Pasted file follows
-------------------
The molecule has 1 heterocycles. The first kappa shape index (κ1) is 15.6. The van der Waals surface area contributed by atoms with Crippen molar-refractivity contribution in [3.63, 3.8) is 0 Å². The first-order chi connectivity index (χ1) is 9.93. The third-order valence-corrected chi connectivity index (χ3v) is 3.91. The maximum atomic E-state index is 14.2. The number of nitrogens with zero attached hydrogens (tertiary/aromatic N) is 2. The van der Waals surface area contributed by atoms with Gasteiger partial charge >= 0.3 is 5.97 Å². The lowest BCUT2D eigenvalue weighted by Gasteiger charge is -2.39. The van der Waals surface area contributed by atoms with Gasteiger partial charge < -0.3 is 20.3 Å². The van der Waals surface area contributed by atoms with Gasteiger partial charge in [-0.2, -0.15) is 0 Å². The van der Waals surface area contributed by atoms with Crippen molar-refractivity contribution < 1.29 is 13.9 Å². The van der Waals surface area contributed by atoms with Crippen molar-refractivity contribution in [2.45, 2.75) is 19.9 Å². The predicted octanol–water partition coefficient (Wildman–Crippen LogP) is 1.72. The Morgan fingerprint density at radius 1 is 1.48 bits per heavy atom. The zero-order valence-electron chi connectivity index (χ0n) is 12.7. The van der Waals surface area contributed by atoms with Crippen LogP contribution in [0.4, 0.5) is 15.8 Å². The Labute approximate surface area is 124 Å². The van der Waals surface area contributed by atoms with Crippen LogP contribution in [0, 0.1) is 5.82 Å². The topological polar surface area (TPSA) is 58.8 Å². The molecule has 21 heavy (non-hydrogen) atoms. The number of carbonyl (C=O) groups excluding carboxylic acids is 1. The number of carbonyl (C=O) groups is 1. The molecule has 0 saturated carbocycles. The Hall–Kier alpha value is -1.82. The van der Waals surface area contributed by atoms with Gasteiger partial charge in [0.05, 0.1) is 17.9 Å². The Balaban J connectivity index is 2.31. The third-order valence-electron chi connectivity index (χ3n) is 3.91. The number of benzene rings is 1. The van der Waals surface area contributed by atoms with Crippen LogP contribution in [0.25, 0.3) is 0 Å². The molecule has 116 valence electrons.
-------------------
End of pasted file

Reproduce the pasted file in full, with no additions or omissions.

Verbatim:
The molecule has 1 heterocycles. The first kappa shape index (κ1) is 15.6. The van der Waals surface area contributed by atoms with Crippen molar-refractivity contribution in [3.63, 3.8) is 0 Å². The first-order chi connectivity index (χ1) is 9.93. The third-order valence-corrected chi connectivity index (χ3v) is 3.91. The maximum atomic E-state index is 14.2. The number of nitrogens with zero attached hydrogens (tertiary/aromatic N) is 2. The van der Waals surface area contributed by atoms with Gasteiger partial charge >= 0.3 is 5.97 Å². The lowest BCUT2D eigenvalue weighted by Gasteiger charge is -2.39. The van der Waals surface area contributed by atoms with Gasteiger partial charge < -0.3 is 20.3 Å². The van der Waals surface area contributed by atoms with Gasteiger partial charge in [-0.2, -0.15) is 0 Å². The van der Waals surface area contributed by atoms with Crippen molar-refractivity contribution < 1.29 is 13.9 Å². The van der Waals surface area contributed by atoms with Crippen molar-refractivity contribution in [2.45, 2.75) is 19.9 Å². The predicted octanol–water partition coefficient (Wildman–Crippen LogP) is 1.72. The Morgan fingerprint density at radius 1 is 1.48 bits per heavy atom. The zero-order valence-electron chi connectivity index (χ0n) is 12.7. The van der Waals surface area contributed by atoms with Crippen LogP contribution in [0.4, 0.5) is 15.8 Å². The Labute approximate surface area is 124 Å². The van der Waals surface area contributed by atoms with Crippen LogP contribution in [0, 0.1) is 5.82 Å². The topological polar surface area (TPSA) is 58.8 Å². The molecule has 21 heavy (non-hydrogen) atoms. The number of carbonyl (C=O) groups excluding carboxylic acids is 1. The number of carbonyl (C=O) groups is 1. The molecule has 0 saturated carbocycles. The Hall–Kier alpha value is -1.82. The van der Waals surface area contributed by atoms with Gasteiger partial charge in [0.05, 0.1) is 17.9 Å². The Balaban J connectivity index is 2.31. The third-order valence-electron chi connectivity index (χ3n) is 3.91. The number of benzene rings is 1. The van der Waals surface area contributed by atoms with Crippen LogP contribution in [0.25, 0.3) is 0 Å². The molecule has 116 valence electrons.